"Creating Commons in an Era of Precarity: A Multi/Trans-Disciplinary Conference on Migration and Asia"
8-11 June 2021 | CAPI (University of Victoria) και UCRC
Keynote Presentation | Reproduction-driven labour migration from China - Biao Xiang | 2021 Hung lecture (This talk was recorded online 8 June 2021)
This conference is a joint project between the Centre for Asia-Pacific Initiatives at the University of Victoria and the University of Crete Research Center for the Humanities, the Social and Education Sciences, (UCRC).
The purpose is three-fold: to bring together researchers, activists, and particularly graduate students, to share current scholarship while giving space for new knowledge creation; provide opportunities for participants from around the world to network and build alliances; to cross intellectual and physical boundaries to ensure multi/trans disciplinary approaches to knowledge creation.
With more than five years of intensive precarious migration into Greece, much has been learnt regarding the plight of people fleeing settings of war, environmental disasters and poverty. Facing continued economic vulnerability and being the first point of entry for many migrants wishing to reach Europe, Greece has faced particular challenges. Migration, however, is not isolated to Europe; much of the 70 million mobile people throughout the world are located on other continents/regions, including East, Southeast and South Asia. Understanding the conditions of permanent temporariness and precarity facing migrants, both in Europe and Asia is essential to build new approaches to understanding migration. We are interested in how migrants can be viewed as the protagonist, a mobile actor displaying resilience or responses to precarious lifeways, and taking actions contributing to the creation of a “mobile commons,” forging new pathways.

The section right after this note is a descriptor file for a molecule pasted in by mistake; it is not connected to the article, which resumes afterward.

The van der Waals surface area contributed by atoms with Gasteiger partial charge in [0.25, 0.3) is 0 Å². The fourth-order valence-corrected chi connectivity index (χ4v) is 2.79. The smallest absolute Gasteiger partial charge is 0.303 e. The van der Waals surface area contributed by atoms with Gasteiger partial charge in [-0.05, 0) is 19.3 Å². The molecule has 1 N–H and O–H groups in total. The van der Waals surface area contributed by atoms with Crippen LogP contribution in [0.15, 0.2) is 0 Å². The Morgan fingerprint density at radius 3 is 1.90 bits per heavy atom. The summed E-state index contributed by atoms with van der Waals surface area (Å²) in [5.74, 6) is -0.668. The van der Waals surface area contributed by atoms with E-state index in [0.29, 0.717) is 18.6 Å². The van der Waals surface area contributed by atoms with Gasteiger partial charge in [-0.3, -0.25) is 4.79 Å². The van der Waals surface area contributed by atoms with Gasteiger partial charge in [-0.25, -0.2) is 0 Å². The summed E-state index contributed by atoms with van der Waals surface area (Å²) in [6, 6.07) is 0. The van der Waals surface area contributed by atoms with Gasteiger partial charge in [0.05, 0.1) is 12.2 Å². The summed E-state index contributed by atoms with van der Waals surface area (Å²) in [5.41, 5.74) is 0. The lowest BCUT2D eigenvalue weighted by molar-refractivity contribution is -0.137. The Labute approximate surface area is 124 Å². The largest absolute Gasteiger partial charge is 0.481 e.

This conference, which will bring 40+ international participants together virtually, is designed not only to showcase expertise in areas of global migration – such as a socioeconomic, political, human rights and social justice issues, but to offer highlight the methodological and theoretical complexities of today’s migrant.
Key themes include an examination of the connections and common pathways among migrants; the active role of the migrant, both historically and currently, during times of movement as well as temporary settlement; questions related to border security and surveillance and the maintenance and transformations in precarity, the place of new technologies that enable even greater sophistication of policing but also greater opportunity for migrant to migrant connection; and diverse initiatives in the areas of policy advocacy, activism and mobilization as they pertain to the experience of temporariness and strategies to overcome them.
The event will offer a rare opportunity for migration experts from Greece (and other parts of Europe), Canada and parts of Asia to share knowledge, experiences, and strategies as they relate to this complex and pressing global issue.